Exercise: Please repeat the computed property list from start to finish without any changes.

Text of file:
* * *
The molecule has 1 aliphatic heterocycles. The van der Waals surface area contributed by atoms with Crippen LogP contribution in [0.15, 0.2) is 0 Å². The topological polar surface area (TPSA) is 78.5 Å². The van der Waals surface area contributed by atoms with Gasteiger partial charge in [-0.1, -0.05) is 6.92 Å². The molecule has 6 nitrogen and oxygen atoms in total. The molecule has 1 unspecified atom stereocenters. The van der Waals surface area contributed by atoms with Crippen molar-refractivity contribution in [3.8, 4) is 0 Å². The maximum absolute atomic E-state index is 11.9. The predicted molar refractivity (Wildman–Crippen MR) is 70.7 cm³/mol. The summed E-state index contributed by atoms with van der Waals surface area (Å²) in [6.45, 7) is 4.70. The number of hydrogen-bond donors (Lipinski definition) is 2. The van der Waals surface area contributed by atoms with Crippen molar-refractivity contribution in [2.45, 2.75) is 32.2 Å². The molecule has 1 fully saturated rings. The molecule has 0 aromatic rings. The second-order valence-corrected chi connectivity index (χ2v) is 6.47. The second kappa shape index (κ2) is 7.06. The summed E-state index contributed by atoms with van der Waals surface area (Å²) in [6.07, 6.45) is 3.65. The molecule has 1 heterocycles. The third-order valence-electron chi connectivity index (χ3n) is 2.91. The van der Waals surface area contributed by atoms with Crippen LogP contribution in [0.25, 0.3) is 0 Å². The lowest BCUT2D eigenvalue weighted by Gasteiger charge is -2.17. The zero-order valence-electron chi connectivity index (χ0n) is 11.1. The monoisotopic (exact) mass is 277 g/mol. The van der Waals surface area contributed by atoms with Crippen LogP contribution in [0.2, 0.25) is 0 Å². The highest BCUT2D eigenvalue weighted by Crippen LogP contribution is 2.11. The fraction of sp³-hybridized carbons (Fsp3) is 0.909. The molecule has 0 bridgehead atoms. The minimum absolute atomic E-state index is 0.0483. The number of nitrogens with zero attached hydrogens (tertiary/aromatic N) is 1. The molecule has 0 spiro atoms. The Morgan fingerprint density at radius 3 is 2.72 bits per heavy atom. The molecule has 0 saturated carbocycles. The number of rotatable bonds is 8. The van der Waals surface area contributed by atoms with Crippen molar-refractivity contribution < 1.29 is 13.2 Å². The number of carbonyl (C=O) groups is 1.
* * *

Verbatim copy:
The molecule has 1 aliphatic heterocycles. The van der Waals surface area contributed by atoms with Crippen LogP contribution in [0.15, 0.2) is 0 Å². The topological polar surface area (TPSA) is 78.5 Å². The van der Waals surface area contributed by atoms with Gasteiger partial charge in [-0.1, -0.05) is 6.92 Å². The molecule has 6 nitrogen and oxygen atoms in total. The molecule has 1 unspecified atom stereocenters. The van der Waals surface area contributed by atoms with Crippen molar-refractivity contribution in [3.8, 4) is 0 Å². The maximum absolute atomic E-state index is 11.9. The predicted molar refractivity (Wildman–Crippen MR) is 70.7 cm³/mol. The summed E-state index contributed by atoms with van der Waals surface area (Å²) in [6.45, 7) is 4.70. The number of hydrogen-bond donors (Lipinski definition) is 2. The van der Waals surface area contributed by atoms with Crippen molar-refractivity contribution in [2.45, 2.75) is 32.2 Å². The molecule has 1 fully saturated rings. The molecule has 0 aromatic rings. The second-order valence-corrected chi connectivity index (χ2v) is 6.47. The second kappa shape index (κ2) is 7.06. The summed E-state index contributed by atoms with van der Waals surface area (Å²) in [6.07, 6.45) is 3.65. The molecule has 1 heterocycles. The third-order valence-electron chi connectivity index (χ3n) is 2.91. The van der Waals surface area contributed by atoms with Crippen LogP contribution in [0.25, 0.3) is 0 Å². The lowest BCUT2D eigenvalue weighted by Gasteiger charge is -2.17. The zero-order valence-electron chi connectivity index (χ0n) is 11.1. The monoisotopic (exact) mass is 277 g/mol. The van der Waals surface area contributed by atoms with Crippen LogP contribution in [0.2, 0.25) is 0 Å². The highest BCUT2D eigenvalue weighted by Crippen LogP contribution is 2.11. The fraction of sp³-hybridized carbons (Fsp3) is 0.909. The molecule has 0 bridgehead atoms. The minimum absolute atomic E-state index is 0.0483. The number of nitrogens with zero attached hydrogens (tertiary/aromatic N) is 1. The molecule has 0 spiro atoms. The Morgan fingerprint density at radius 3 is 2.72 bits per heavy atom. The molecule has 0 saturated carbocycles. The number of rotatable bonds is 8. The van der Waals surface area contributed by atoms with Crippen molar-refractivity contribution < 1.29 is 13.2 Å². The number of carbonyl (C=O) groups is 1.